Scientists have discovered yet another reason to be impressed with
; some of these microscopic, nearly indestructible creatures wear a glowing “shield” that protects them from tardigrades radiation. ultraviolet
Tubby tardigrades — also called moss piglets or water bears — are known for their toughness, able to withstand extreme heat, cold and pressure, as well as the vacuum of space. They can also survive exposure to levels of
that would kill many other life-forms. radiation
Now, scientists have uncovered new clues about tardigrades’ radiation resistance. Experiments with tardigrades in the
Paramacrobiotus genus revealed that fluorescence protects them like a layer of sunscreen, transforming damaging rays into harmless blue light, according to a new study. UV
Related: 8 reasons why we love tardigrades
Biofluorescence bathes diverse creatures in an eerie radiance. It differs from bioluminescence, which sparks light through a chemical reaction between compounds in the animal’s body; think of the bioluminescent glimmer produced by fireflies, for example.
In fluorescent animals, their glow — usually red or green — isn’t the result of a chemical reaction. Rather, these animals fluoresce when molecules inside their cells absorb light particles, or photons, from invisible UV rays and emit lower-energy light in a longer wavelength. There are
with fluorescent shells and heads, and sea turtles and tiny orange frogs with fluorescent bones. chameleons glow with fluorescent light, as do Jellyfish , parrots, nematodes and yes — tardigrades, said lead study author Sandeep M. Eswarappa, an assistant professor in the Department of Biochemistry at the Indian Institute of Science in Bangalore, India. scorpions
Yet little is known about how most fluorescent species use their glow. For the new study, the authors questioned if fluorescence in tardigrades might be linked to the water bears’ radiation tolerance.
Exposure to ultraviolet radiation for 15 minutes was enough to kill UV-sensitive tardigrades within 24 hours, but Paramacrobiotus tardigrades were still alive and healthy 30 days later. (Image credit: Harikumar R. Suma and Sandeep M. Eswarappa)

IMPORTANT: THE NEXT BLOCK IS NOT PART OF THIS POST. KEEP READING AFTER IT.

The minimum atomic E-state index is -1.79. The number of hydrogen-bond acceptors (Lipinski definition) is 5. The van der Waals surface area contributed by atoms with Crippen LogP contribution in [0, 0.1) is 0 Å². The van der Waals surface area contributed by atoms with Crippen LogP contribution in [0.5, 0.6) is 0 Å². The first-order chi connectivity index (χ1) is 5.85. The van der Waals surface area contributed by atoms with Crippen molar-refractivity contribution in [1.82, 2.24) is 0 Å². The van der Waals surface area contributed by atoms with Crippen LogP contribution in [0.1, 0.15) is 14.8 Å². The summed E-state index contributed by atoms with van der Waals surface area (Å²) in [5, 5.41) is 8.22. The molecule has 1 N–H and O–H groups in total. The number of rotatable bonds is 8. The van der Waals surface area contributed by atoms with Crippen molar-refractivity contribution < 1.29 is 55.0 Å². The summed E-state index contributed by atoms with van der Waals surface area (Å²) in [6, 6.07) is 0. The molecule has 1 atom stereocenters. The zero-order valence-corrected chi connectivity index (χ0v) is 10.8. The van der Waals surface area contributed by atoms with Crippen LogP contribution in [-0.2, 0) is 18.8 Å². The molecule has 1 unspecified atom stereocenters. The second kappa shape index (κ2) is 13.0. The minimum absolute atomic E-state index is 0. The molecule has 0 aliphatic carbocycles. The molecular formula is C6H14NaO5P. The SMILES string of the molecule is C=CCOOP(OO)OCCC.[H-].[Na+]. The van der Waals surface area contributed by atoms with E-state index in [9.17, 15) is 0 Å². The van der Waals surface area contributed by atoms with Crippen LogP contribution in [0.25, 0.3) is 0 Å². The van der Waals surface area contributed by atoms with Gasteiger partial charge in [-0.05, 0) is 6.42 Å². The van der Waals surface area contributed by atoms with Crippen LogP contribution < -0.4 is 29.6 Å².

“Both phenomena were connected”
The scientists tested
Paramacrobiotus tardigrades’ UV resistance by exposing them to 15 minutes of radiation at levels high enough to kill most microorganisms. All of the Paramacrobiotus tardigrades were still alive 30 days later, while Hypsibius exemplaris tardigrades that were UV-sensitive all died within 24 hours of radiation exposure, according to the study.
“There was no difference in the survival of these two tardigrade species when they were not treated with UV radiation,” Eswarappa told Live Science in an email.
Paramacrobiotus tardigrades also glowed brightly when exposed to UV light. However, when the researchers extracted fluorescent components from Paramacrobiotus tardigrades and applied them to both H. exemplaris and the nematode Caenorhabditis elegans — which also is non-fluorescent and sensitive to UV — the two species “showed partial tolerance to UV radiation,” the researchers reported.
“It was natural to think that both phenomena were connected,” Eswarappa said.
Prior studies hint that biofluorescence may offer UV protection in certain corals, and researchers hunting for extraterrestrial life suggest that biofluorescence could help organisms evolve and survive on distant worlds orbiting red dwarf stars — which have a higher UV output than our sun — potentially populating planets with many varieties of luminous creatures,
. Live Science previously reported
For glowing Earthbound tardigrades, fluorescence could increase their chances of surviving in habitats where the water bears are often exposed to the sun, Eswarappa said.
“UV resistance provides these tardigrades with an ability to thrive in environments with a high UV index. For example, in tropical regions,” he said.
The findings were published online Oct. 13 in the journal
. Biology Letters
Originally published on Live Science.